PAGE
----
Between 1900 and 1914, over 13 million passengers sailed between New York City and Europe carried on ocean liners like Olympic, Lusitania, Mauretania, Aquitania, and Imperator. (Titanic, too, but we all know what happened there.) First class passengers on these liners traveled to ingratiate themselves to wealthy European elites and hobnob among the American well-to-do. Third class passengers huddled below deck, setting off from Europe to start a new life in America, without persecution and where jobs paid more.
These passengers not only had wildly different reasons for setting sail, their experience aboard these ocean liners varied down to the plates off which they ate. This dichotomy of experience is explored in length in Millions: Migrants and Millionaires aboard the Great Liners, 1900–1914, opening at the South Street Seaport Museum on June 23.
The exhibition pulls in artifacts and reproductions like ocean liner memorabilia, ceramics, and luggage trunks of both first- and third-class passengers to illustrate the difference in experience. A first class ticket, which today would go for $100,000, afforded passengers the utmost luxury in everything from accommodations to the food they were served. Passengers traveling in third class, at a cost of about $1,200 today, had a markedly different experience.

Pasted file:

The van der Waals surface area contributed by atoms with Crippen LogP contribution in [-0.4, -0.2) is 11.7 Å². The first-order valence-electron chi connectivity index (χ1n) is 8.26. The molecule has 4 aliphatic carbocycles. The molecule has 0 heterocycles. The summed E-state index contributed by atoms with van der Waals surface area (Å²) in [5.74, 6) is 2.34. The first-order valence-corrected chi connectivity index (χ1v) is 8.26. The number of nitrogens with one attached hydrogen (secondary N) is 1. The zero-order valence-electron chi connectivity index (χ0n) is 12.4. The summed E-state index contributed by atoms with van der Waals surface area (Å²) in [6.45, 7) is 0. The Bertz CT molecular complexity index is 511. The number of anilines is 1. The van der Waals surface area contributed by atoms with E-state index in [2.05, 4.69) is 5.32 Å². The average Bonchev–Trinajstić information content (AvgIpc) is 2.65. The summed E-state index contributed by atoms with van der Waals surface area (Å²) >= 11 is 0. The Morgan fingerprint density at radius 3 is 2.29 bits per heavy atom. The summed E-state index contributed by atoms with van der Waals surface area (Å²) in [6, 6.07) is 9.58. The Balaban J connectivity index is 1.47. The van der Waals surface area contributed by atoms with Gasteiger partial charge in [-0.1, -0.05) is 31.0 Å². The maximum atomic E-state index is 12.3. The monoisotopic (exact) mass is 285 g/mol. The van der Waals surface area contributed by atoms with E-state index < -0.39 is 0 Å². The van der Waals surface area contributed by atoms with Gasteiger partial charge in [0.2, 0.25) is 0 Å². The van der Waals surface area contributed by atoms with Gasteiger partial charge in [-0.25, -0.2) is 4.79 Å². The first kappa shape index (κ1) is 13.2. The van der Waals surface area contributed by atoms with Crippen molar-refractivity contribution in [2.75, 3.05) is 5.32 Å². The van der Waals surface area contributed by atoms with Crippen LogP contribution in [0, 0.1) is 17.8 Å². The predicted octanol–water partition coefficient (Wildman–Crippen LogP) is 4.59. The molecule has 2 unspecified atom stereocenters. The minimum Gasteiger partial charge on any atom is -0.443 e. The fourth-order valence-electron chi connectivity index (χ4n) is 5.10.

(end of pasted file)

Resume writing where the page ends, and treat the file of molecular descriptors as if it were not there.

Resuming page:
On some of the older ships, Millions curator and South Street Seaport Museum historian William Roka says, third class accommodations included dorm-style rooms with bunks sometimes stacked six-high. In first class, rooms could be so large that they included their own living and dining rooms as well as maid’s quarters. At the turn-of-the-century leading up to World War I, some 1.4 million travelers sailed first class. Third class passengers coming to America numbered around 13 million.
These ships often would dock at Chelsea Piers, where after first- and second-class travelers deboarded, Third class passengers coming to America were whisked onto ferries and towards Ellis Island to be documented and undergo a health inspection. At the height of ocean liner travel in 1907, well over 1 million immigrants came to the United States with the bulk of them entering this way.
The first class experience, with its intricately decorated serve ware and palatial rooms, was well-documented. The third class experience, not so much. Roka says this was the great challenge of curating the exhibition. But the most illustrative article of the class divide are two travel trunks: one belonging to a first class passenger, and the other to a third class passenger.
The first class passenger’s trunk, Roka notes, is frivolous with hangers and multiple compartments. The third class passenger’s is a simple wood box. “This person that was coming over to the United States, they had to put their entire life in this box,” Roka says. That there’s only this trunk to depict the dichotomy of experience is “kind of tragedy, in a way.”